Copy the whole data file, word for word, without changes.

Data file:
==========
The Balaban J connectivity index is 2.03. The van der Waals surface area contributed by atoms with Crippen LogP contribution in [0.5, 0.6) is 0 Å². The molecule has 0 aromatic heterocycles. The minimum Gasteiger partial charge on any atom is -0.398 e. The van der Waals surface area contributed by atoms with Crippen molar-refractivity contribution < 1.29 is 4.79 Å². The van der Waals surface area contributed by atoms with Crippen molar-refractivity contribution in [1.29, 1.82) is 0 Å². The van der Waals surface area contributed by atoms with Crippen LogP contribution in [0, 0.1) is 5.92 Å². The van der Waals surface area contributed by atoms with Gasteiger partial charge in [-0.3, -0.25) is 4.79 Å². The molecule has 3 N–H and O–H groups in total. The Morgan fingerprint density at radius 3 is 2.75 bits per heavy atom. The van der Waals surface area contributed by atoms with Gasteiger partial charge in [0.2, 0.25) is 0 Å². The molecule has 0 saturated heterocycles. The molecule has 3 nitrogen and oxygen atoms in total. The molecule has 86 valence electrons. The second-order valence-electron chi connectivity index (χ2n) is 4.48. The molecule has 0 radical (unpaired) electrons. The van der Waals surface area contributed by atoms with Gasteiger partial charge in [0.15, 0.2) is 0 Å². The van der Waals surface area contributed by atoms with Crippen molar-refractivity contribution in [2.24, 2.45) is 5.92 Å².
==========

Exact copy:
The Balaban J connectivity index is 2.03. The van der Waals surface area contributed by atoms with Crippen LogP contribution in [0.5, 0.6) is 0 Å². The molecule has 0 aromatic heterocycles. The minimum Gasteiger partial charge on any atom is -0.398 e. The van der Waals surface area contributed by atoms with Crippen molar-refractivity contribution < 1.29 is 4.79 Å². The van der Waals surface area contributed by atoms with Crippen molar-refractivity contribution in [1.29, 1.82) is 0 Å². The van der Waals surface area contributed by atoms with Crippen LogP contribution in [0, 0.1) is 5.92 Å². The van der Waals surface area contributed by atoms with Gasteiger partial charge in [-0.3, -0.25) is 4.79 Å². The molecule has 3 N–H and O–H groups in total. The Morgan fingerprint density at radius 3 is 2.75 bits per heavy atom. The van der Waals surface area contributed by atoms with Gasteiger partial charge in [0.2, 0.25) is 0 Å². The molecule has 0 saturated heterocycles. The molecule has 3 nitrogen and oxygen atoms in total. The molecule has 86 valence electrons. The second-order valence-electron chi connectivity index (χ2n) is 4.48. The molecule has 0 radical (unpaired) electrons. The van der Waals surface area contributed by atoms with Gasteiger partial charge in [0.15, 0.2) is 0 Å². The van der Waals surface area contributed by atoms with Crippen molar-refractivity contribution in [2.24, 2.45) is 5.92 Å².